H.238, a lengthy bill that updates Vermont's alcohol laws, got caught up in the controversy regarding the Governor's proposal to merge the Department of Liquor and the Lottery Commission. Earlier this year the Governor issued an Executive Order proposing to merge the department and the commission. The House voted for a Resolution that rescinded the Executive Order in April. The Senate then added the merger proposal to H.238 but the House balked. The conference committee report, approved by both the House and Senate this week, creates a "Department of Liquor and Lottery Task Force," to draft a plan and legislation to merge liquor and lottery on or before July 1, 2018. This six-member Task Force consists of a member of the House, a member of the Senate, the Chair of the Liquor Board, the Chair of the Lottery Commission and two members that the Governor appoints. The bill is awaiting the Governor's signature.

LICENSE PLATES AND INSPECTIONS
This week the House and Senate approved a conference committee report regarding S.127, the Department of Motor Vehicle Miscellaneous bill. The final version of the bill makes numerous changes to DMV laws including the following:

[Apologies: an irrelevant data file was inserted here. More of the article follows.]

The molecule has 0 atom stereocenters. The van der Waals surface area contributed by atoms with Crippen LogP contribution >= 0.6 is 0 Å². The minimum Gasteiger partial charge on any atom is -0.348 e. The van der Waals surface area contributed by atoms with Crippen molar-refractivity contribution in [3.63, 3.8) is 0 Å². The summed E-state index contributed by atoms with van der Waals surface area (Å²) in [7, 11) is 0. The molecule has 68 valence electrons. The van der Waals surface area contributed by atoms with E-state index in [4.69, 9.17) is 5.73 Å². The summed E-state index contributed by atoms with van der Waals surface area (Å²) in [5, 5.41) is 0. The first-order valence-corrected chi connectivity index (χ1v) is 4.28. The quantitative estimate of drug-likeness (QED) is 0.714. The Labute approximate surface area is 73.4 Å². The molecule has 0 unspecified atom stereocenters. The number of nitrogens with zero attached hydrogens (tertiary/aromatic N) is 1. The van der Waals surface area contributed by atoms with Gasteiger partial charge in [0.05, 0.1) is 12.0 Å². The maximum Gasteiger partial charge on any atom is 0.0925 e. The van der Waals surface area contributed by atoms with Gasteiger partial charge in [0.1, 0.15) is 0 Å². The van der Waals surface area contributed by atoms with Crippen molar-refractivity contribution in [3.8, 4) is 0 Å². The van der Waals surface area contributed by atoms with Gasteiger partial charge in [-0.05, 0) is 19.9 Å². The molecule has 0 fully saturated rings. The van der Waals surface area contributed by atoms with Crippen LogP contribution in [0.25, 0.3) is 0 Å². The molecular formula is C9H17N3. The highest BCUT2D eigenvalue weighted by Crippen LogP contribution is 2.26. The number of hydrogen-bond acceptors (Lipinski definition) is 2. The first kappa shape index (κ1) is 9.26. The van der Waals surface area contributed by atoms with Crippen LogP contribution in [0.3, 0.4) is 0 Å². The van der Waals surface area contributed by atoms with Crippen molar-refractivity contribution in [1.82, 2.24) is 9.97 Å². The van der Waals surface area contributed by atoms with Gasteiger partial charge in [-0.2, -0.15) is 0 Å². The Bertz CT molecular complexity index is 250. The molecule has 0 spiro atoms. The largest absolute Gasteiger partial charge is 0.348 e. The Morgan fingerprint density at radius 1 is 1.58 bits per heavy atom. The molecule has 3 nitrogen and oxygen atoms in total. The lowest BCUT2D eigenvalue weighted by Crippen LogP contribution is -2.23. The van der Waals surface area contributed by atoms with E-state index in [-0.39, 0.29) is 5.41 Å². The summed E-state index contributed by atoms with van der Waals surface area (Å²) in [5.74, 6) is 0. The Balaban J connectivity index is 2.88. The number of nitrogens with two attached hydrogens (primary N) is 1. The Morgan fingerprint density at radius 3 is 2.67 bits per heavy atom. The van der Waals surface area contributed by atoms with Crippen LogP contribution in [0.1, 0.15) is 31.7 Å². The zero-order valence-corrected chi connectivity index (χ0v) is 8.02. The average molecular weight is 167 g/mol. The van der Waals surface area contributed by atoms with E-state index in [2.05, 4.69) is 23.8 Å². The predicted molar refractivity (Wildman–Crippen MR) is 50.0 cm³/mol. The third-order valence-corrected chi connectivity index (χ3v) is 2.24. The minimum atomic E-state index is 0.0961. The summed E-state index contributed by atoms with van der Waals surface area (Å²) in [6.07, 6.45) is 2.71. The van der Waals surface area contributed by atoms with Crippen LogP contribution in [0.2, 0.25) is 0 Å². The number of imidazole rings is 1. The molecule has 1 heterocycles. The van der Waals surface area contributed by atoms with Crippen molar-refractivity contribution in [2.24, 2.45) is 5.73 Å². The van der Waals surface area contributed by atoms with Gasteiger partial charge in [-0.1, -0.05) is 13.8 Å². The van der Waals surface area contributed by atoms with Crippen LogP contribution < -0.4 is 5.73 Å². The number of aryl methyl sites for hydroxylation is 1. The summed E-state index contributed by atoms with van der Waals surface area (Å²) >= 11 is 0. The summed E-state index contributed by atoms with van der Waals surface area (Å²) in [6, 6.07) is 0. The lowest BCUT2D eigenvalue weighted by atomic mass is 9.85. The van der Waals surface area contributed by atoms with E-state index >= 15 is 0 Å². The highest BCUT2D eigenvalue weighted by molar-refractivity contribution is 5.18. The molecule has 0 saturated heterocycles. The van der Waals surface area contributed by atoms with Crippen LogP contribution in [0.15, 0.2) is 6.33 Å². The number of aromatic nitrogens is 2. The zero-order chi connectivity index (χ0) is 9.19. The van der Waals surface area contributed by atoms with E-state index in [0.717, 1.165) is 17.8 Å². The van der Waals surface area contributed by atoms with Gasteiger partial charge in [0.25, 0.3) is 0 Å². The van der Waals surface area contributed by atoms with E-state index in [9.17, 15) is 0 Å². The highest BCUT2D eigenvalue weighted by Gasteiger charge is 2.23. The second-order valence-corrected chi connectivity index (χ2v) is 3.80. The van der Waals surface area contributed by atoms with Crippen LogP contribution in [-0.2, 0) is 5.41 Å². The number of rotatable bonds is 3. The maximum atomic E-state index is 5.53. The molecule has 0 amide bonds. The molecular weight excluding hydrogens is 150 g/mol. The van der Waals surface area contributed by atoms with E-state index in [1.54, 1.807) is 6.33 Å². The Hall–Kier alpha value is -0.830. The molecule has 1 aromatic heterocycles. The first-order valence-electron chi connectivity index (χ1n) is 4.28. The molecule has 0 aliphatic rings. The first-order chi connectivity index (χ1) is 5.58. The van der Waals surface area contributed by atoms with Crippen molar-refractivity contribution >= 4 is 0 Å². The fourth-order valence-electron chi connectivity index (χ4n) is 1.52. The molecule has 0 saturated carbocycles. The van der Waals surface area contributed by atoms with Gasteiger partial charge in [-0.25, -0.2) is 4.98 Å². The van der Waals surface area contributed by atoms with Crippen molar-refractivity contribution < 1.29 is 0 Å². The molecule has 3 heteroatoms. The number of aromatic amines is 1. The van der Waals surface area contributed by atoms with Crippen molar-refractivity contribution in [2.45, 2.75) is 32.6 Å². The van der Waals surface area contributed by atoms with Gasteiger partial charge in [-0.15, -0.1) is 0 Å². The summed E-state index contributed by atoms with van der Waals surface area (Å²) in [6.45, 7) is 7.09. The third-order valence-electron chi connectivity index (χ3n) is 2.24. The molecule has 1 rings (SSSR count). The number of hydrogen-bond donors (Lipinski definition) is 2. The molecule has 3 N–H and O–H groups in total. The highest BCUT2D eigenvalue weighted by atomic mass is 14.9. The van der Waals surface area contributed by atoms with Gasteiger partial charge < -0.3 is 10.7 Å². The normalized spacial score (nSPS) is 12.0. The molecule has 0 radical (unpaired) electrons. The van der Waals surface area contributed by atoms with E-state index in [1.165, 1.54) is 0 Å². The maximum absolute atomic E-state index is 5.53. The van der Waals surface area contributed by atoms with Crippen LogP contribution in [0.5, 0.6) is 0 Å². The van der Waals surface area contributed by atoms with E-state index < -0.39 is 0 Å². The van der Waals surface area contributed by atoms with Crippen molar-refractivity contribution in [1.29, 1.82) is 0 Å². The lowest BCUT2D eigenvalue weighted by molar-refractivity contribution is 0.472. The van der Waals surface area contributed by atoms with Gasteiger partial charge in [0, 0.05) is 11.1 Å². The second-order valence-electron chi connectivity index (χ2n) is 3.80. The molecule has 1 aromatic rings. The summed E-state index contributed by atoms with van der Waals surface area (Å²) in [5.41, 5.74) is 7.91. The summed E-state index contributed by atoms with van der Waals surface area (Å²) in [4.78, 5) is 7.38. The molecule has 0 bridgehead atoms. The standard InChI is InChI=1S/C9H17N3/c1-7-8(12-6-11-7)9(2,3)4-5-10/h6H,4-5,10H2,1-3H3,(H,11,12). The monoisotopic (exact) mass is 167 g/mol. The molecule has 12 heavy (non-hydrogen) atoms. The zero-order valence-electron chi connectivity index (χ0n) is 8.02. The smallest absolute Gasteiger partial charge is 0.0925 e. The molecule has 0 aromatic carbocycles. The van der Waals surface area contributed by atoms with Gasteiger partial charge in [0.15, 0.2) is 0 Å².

• Preserves the current requirement that vehicles have two license plates and authorizes Vermont Strong license plates to be displayed indefinitely on the front of a vehicle. 
  • Requires the Commissioner of Motor Vehicles, in consultation with the Commissioner of Corrections, to estimate the cost savings that would result from eliminating the requirement that most vehicles display front license plates and examine whether the redesign of Vermont’s license plate could lead to cost savings associated with the production of the plates, among other things. A report is due back to lawmakers by January 15, 2018. 
  • Requires the Secretary of Transportation to develop an educational resource for property owners related to the prevention of injuries arising from recreational use of property.
  • Deleted the so-called “Keefe” amendment that authorized by law, and extended until May 1, 2018, DMV’s “conditional pass” policy for vehicles inspected under Automated Vehicle Inspection Program (AVIP) that fail the on-board diagnostic (i.e., emission-related) portion of the inspection but pass the safety-related portion of the test. The result is that DMV's current “conditional pass” policy remains in place.